I’m starting to see that my problem is my ecclesiology. I don’t get the whole “individual and personal goals” thing that [some are talking about]. But, that is because I think of the church as one body.
I’m not looking for me to develop a plan on my own and then follow my own personal goals . . . I wouldn’t even be all that terribly wild about a local parish plan for survival. All of that is just too “congregationalist” for my understanding of ecclesiology….
But, I have yet to be convinced that ACNA will end up being much more than “congregationalist” by the time all is said and done, though I am convinced that the goal is to move past congregationalism in some way or another.
It may be that all of our options are just too congregationalist for me, and that may be a reality that I just need to accept and evaluate my choices from there.
What I long for is a concerted effort rather than a collection of individual and personal goals that do not have a clear unified direction. That appears to be impossible on the “inside strategy,” and, if so, another reality I just need to adjust to.
Believe it or not, Sarah’s clarification [Sarah had written, the national institutions of TEC are lost forever. But then . . . we all knew that back in 2003 and 2004 and 2005 and 2006 and 2007 and 2008, right? The question is, are there portions of TEC that are salvageable. I believe that there are. But we shall see and time will tell.] may have helped, even though it wasn’t at all what I was hoping to hear.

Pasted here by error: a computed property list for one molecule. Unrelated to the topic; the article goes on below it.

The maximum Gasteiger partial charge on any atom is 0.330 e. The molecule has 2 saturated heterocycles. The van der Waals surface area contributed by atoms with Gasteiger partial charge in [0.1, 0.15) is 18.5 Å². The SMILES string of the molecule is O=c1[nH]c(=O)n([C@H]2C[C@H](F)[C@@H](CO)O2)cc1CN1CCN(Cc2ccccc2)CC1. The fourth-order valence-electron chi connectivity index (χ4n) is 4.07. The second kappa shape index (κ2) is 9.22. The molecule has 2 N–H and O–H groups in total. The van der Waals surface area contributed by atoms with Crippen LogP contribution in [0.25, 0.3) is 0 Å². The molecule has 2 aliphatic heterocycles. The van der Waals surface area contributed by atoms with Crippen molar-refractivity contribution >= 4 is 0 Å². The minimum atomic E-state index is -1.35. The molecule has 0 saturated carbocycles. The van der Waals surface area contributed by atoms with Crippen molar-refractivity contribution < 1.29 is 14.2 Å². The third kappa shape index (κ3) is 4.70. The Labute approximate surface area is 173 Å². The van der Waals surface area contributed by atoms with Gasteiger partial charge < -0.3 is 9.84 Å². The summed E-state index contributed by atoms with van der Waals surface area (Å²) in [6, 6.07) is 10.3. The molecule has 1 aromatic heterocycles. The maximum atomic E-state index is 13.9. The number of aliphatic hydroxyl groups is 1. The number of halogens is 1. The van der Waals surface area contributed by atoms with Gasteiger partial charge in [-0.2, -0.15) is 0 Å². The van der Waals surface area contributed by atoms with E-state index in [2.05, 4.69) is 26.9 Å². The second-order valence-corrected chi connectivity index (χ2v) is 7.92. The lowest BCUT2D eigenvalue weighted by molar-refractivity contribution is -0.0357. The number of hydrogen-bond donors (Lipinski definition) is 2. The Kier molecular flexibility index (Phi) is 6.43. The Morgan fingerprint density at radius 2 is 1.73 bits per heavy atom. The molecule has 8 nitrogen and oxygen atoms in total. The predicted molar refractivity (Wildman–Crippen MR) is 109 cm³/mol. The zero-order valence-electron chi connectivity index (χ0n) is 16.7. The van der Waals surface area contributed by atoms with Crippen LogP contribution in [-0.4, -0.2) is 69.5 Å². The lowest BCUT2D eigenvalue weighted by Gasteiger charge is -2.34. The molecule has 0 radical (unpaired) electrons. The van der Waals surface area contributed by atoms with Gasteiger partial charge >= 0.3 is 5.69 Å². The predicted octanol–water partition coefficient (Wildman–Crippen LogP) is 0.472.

and my response:
I too resonate with the whole subject of ecclesiology. And I too find parochial and personal plans to be nearly deficient. It has helped me to remember that “catholic” does not mean universal as so many want us to think. You’ll remember that it comes from two Greek words: kat’, meaning “according to,” and holos, meaning “the whole.” To be catholic means that every church has the marks of, the characteristics of, the whole Church. Fr. Thomas Hopko has said
The term “catholic,” as originally used to define the Church (as early as the first decades of the second century), was a definition of quality rather than quantity. Calling the Church catholic means to define how it is, namely, full and complete, all-embracing, and with nothing lacking.
Even before the Church was spread over the world, it was defined as catholic. The original Jerusalem Church of the apostles, or the early city-churches of Antioch, Ephesus, Corinth, or Rome, were catholic. These churches were catholic… because nothing essential was lacking for them to be the genuine Church of Christ. God Himself is fully revealed and present in each church through Christ and the Holy Spirit, acting in the local community of believers with its apostolic doctrine, ministry (hierarchy), and sacraments, thus requiring nothing to be added to it in order for it to participate fully in the Kingdom of God.
And so the personal and parochial plan I’m engaged in is to work very hard to see that my parish has the marks—the characteristics—of unity, sanctity, wholeness and faithfulness to the Tradition. I can do that irrespective of whether the ABC and the Primates choose to recognize the ACNA, and I can do that irrespective of what 815 and General Convention do. My spiritual director reminded me to take the long view and be patient. It took from 325 to 681 for the Church to work out Who Christ is and what His nature is…